Only six astrologers expected less than four hits. In fact, the most successful astrologer achieved only three correct matches, whereas half of the participants 22 did not score a single hit.

    Geoffrey Dean (Capricorn)

    The average number of hits was 0. Moreover, there was no evidence that the most experienced astrologers did any better than beginners. It is interesting to compare the entries of the participants with each other. Because they all had received the same information, one would expect many similar responses. Actually, the lack of agreement was striking. Each of the seven charts could be paired with seven questionnaires. Of these 49 possible combinations, none was selected more than twelve times. It was as if each astrologer had used a random generator to determine the correct matches.

    Of the control skeptics, the most successful also scored three hits, the same as the best astrologer. In addition to his study referenced by Nanninga, Dr. But none of hundreds of investigations into its claims since has found anything to support them. The most damning of these studies was carried out by Dr Geoffrey Dean, an Australian scientist and former astrologer, and a Professor Ivan Kelly, a psychologist at the University of Saskatchewan 1.

    The lives of more than 2, people born in London in the month of March were tracked. They had been born on average 4.

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    More than features of each person in the study -- such as IQ, anxiety, aggressiveness, musical ability, accident proneness and marital status were examined. According to the Dean and Kelly, "the test conditions could hardly have been more conducive to success. But the results are uniformly negative.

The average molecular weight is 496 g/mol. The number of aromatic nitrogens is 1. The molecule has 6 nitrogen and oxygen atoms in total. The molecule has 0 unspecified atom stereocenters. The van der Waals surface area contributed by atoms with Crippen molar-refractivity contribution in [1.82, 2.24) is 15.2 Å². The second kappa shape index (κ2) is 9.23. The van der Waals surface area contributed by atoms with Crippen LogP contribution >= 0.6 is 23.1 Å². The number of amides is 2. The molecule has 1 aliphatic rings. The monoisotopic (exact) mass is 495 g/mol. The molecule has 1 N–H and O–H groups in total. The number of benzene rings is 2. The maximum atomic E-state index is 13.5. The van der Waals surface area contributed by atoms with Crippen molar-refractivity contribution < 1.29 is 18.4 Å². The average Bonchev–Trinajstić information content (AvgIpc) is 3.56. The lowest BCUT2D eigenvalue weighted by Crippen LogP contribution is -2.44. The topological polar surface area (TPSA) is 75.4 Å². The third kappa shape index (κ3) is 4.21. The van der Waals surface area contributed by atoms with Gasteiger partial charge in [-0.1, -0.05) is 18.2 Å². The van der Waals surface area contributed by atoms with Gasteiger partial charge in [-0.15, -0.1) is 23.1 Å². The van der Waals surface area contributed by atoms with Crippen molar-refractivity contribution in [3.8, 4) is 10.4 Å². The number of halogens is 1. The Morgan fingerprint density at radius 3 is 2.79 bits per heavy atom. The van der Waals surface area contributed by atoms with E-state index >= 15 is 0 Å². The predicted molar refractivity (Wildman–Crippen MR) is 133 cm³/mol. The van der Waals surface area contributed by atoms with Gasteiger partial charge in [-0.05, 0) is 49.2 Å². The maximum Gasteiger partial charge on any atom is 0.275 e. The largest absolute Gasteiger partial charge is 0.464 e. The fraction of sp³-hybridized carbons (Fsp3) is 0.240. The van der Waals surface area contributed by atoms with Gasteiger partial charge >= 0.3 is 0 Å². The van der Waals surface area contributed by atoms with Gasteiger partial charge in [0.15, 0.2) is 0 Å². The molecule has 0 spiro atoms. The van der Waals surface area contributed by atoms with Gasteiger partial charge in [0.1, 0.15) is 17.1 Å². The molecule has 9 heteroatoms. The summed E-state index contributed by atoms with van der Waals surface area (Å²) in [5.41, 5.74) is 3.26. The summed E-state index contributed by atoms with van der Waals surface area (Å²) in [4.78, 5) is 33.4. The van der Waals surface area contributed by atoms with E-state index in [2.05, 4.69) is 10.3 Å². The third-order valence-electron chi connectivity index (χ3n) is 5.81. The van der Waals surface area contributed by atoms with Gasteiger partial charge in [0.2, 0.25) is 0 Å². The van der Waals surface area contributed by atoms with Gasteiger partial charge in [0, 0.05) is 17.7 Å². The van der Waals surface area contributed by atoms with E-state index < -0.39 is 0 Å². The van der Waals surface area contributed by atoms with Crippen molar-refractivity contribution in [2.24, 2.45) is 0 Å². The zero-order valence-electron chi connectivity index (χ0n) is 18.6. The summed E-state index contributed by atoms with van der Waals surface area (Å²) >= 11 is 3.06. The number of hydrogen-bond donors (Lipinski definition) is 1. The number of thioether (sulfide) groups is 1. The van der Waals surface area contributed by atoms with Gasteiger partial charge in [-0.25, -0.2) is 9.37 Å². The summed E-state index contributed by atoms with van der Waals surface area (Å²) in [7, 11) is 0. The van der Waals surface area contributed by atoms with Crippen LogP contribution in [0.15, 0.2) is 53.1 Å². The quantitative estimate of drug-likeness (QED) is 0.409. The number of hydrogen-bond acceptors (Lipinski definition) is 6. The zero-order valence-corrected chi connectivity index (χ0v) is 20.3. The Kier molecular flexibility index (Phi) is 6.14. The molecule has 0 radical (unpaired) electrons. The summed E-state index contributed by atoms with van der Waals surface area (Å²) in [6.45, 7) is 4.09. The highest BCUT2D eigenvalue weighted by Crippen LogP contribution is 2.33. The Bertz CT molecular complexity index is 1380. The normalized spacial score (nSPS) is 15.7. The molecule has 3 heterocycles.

Dr Dean told the London Telegraph that this massive study of so-called "time twins" undermined the claims of astrologers, who normally work with birth data which is far less precise than the data he was working with 2.

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    Many of the claims made by astrologers are anecdotal. But Dean and Kelly reviewed more than 40 controlled studies -- and all of them found that astrologers cannot perform significantly better than chance. In 25 of these studies, astrologers were unable even to agree on how to interpret a birth chart. Not at all. In the words of British astrologer Roy Alexander, "I take it for granted that astrology works, and that we have enough cumulative experience to know that it works, whether the computer studies and the scientists agree with us or not.

    In fact, some astrologers believe that their own mental state, or insight, is more important than the birth chart in interpreting your life. In other words, their work is a form of extra-sensory perception, or magical insight. Astrologers are latter-day medicine men seeking to divine the plans of the spirit world. Some even believe that successful astrologers conjure up spirit guides to gain access to hidden knowledge. However it works, astrology has lost none of its appeal. Interest in astrology is burgeoning.

    A Harris poll in the United States found that 31 per cent of the public believed in astrology, including 36 per cent of women and 43 per cent of people between 25 and Dean and Kelly say that about 1 person in 10, in Western countries is practicing or seriously studying astrology. The internet is flooded with information on astrology. After pornography sites, it is said, astrology sites are the most visited sites on the internet. A growing number of astrologer-psychologists combines both occupations. Of course, people believe in a vast number of religions and philosophies whose premises they take on faith.

    As such, astrology consists of testable assumptions: that it can predict future events in nature and in private lives, that the constellation of stars at your birth affects your personality, and so on. Geoffrey Dean, a scientist who wrote a two-part investigation of astrological claims for the biweekly Skeptical Inquirer, observes that two questions about astrology are often confused: Does it work?

    Is it true?